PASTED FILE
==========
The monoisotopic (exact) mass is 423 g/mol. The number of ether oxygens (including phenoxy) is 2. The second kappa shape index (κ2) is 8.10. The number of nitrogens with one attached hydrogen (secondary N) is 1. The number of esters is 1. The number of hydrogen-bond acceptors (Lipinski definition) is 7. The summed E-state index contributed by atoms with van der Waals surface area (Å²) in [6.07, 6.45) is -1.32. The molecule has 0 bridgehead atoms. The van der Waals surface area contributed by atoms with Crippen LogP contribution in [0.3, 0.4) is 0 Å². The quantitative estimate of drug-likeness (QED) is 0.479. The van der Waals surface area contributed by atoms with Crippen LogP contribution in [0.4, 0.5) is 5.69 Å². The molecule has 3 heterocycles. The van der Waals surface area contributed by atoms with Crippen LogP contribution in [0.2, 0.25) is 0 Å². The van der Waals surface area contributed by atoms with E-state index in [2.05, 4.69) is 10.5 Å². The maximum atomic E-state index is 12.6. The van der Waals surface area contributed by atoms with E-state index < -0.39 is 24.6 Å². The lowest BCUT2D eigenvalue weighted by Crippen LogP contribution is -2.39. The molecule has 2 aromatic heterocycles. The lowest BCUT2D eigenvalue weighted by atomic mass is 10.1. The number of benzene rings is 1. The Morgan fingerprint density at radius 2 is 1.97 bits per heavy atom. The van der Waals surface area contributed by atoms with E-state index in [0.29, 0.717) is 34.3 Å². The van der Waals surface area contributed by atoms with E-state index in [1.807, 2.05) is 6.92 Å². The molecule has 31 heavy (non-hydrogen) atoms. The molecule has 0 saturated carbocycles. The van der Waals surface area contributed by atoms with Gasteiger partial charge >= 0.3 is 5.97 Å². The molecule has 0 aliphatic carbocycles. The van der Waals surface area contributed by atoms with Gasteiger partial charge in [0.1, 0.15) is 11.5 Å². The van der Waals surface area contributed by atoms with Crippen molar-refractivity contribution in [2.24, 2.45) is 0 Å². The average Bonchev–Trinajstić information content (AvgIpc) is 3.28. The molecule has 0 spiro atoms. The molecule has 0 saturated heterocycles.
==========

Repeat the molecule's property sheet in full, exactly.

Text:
The monoisotopic (exact) mass is 423 g/mol. The number of ether oxygens (including phenoxy) is 2. The second kappa shape index (κ2) is 8.10. The number of nitrogens with one attached hydrogen (secondary N) is 1. The number of esters is 1. The number of hydrogen-bond acceptors (Lipinski definition) is 7. The summed E-state index contributed by atoms with van der Waals surface area (Å²) in [6.07, 6.45) is -1.32. The molecule has 0 bridgehead atoms. The van der Waals surface area contributed by atoms with Crippen LogP contribution in [0.3, 0.4) is 0 Å². The quantitative estimate of drug-likeness (QED) is 0.479. The van der Waals surface area contributed by atoms with Crippen LogP contribution in [0.4, 0.5) is 5.69 Å². The molecule has 3 heterocycles. The van der Waals surface area contributed by atoms with Crippen LogP contribution in [0.2, 0.25) is 0 Å². The van der Waals surface area contributed by atoms with E-state index in [2.05, 4.69) is 10.5 Å². The maximum atomic E-state index is 12.6. The van der Waals surface area contributed by atoms with E-state index < -0.39 is 24.6 Å². The lowest BCUT2D eigenvalue weighted by Crippen LogP contribution is -2.39. The molecule has 2 aromatic heterocycles. The lowest BCUT2D eigenvalue weighted by atomic mass is 10.1. The number of benzene rings is 1. The Morgan fingerprint density at radius 2 is 1.97 bits per heavy atom. The van der Waals surface area contributed by atoms with E-state index in [0.29, 0.717) is 34.3 Å². The van der Waals surface area contributed by atoms with E-state index in [1.807, 2.05) is 6.92 Å². The molecule has 31 heavy (non-hydrogen) atoms. The molecule has 0 saturated carbocycles. The van der Waals surface area contributed by atoms with Gasteiger partial charge >= 0.3 is 5.97 Å². The molecule has 0 aliphatic carbocycles. The van der Waals surface area contributed by atoms with Gasteiger partial charge in [0.1, 0.15) is 11.5 Å². The van der Waals surface area contributed by atoms with Crippen molar-refractivity contribution in [2.24, 2.45) is 0 Å². The average Bonchev–Trinajstić information content (AvgIpc) is 3.28. The molecule has 0 spiro atoms. The molecule has 0 saturated heterocycles.